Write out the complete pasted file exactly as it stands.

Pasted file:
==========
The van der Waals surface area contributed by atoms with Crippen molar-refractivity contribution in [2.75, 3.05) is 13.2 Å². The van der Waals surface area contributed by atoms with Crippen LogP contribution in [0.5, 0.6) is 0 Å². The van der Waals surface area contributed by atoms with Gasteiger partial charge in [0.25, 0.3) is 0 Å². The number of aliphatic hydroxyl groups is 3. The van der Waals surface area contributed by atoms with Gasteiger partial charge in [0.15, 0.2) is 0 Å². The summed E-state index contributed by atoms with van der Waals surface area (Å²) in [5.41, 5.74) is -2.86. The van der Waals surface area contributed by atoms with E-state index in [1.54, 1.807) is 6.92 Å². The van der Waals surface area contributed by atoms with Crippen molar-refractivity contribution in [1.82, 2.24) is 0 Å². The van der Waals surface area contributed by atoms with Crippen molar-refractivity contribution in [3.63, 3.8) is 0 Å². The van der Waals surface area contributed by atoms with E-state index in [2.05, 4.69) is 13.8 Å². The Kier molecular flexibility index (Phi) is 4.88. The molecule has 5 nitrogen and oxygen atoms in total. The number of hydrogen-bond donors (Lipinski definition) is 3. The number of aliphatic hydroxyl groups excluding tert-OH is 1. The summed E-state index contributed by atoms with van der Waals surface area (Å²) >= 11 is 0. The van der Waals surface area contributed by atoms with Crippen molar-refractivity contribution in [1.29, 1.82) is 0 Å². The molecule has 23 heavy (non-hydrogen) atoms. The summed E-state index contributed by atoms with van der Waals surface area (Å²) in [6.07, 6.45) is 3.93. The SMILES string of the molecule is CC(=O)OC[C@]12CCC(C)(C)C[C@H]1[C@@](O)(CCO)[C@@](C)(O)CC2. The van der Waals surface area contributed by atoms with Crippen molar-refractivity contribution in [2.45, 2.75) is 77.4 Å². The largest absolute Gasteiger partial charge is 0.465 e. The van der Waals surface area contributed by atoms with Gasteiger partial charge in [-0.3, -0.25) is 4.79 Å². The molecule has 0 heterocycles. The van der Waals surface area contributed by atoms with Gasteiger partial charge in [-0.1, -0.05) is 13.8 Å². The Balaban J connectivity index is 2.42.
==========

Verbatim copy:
The van der Waals surface area contributed by atoms with Crippen molar-refractivity contribution in [2.75, 3.05) is 13.2 Å². The van der Waals surface area contributed by atoms with Crippen LogP contribution in [0.5, 0.6) is 0 Å². The van der Waals surface area contributed by atoms with Gasteiger partial charge in [0.25, 0.3) is 0 Å². The number of aliphatic hydroxyl groups is 3. The van der Waals surface area contributed by atoms with Gasteiger partial charge in [0.15, 0.2) is 0 Å². The summed E-state index contributed by atoms with van der Waals surface area (Å²) in [5.41, 5.74) is -2.86. The van der Waals surface area contributed by atoms with E-state index in [1.54, 1.807) is 6.92 Å². The van der Waals surface area contributed by atoms with Crippen molar-refractivity contribution in [1.82, 2.24) is 0 Å². The van der Waals surface area contributed by atoms with Crippen molar-refractivity contribution in [3.63, 3.8) is 0 Å². The van der Waals surface area contributed by atoms with E-state index in [2.05, 4.69) is 13.8 Å². The Kier molecular flexibility index (Phi) is 4.88. The molecule has 5 nitrogen and oxygen atoms in total. The number of hydrogen-bond donors (Lipinski definition) is 3. The number of aliphatic hydroxyl groups excluding tert-OH is 1. The summed E-state index contributed by atoms with van der Waals surface area (Å²) >= 11 is 0. The van der Waals surface area contributed by atoms with Crippen molar-refractivity contribution in [1.29, 1.82) is 0 Å². The molecule has 23 heavy (non-hydrogen) atoms. The summed E-state index contributed by atoms with van der Waals surface area (Å²) in [6.07, 6.45) is 3.93. The SMILES string of the molecule is CC(=O)OC[C@]12CCC(C)(C)C[C@H]1[C@@](O)(CCO)[C@@](C)(O)CC2. The van der Waals surface area contributed by atoms with Crippen molar-refractivity contribution in [2.45, 2.75) is 77.4 Å². The largest absolute Gasteiger partial charge is 0.465 e. The van der Waals surface area contributed by atoms with Gasteiger partial charge in [-0.3, -0.25) is 4.79 Å². The molecule has 0 heterocycles. The van der Waals surface area contributed by atoms with Gasteiger partial charge in [-0.1, -0.05) is 13.8 Å². The Balaban J connectivity index is 2.42.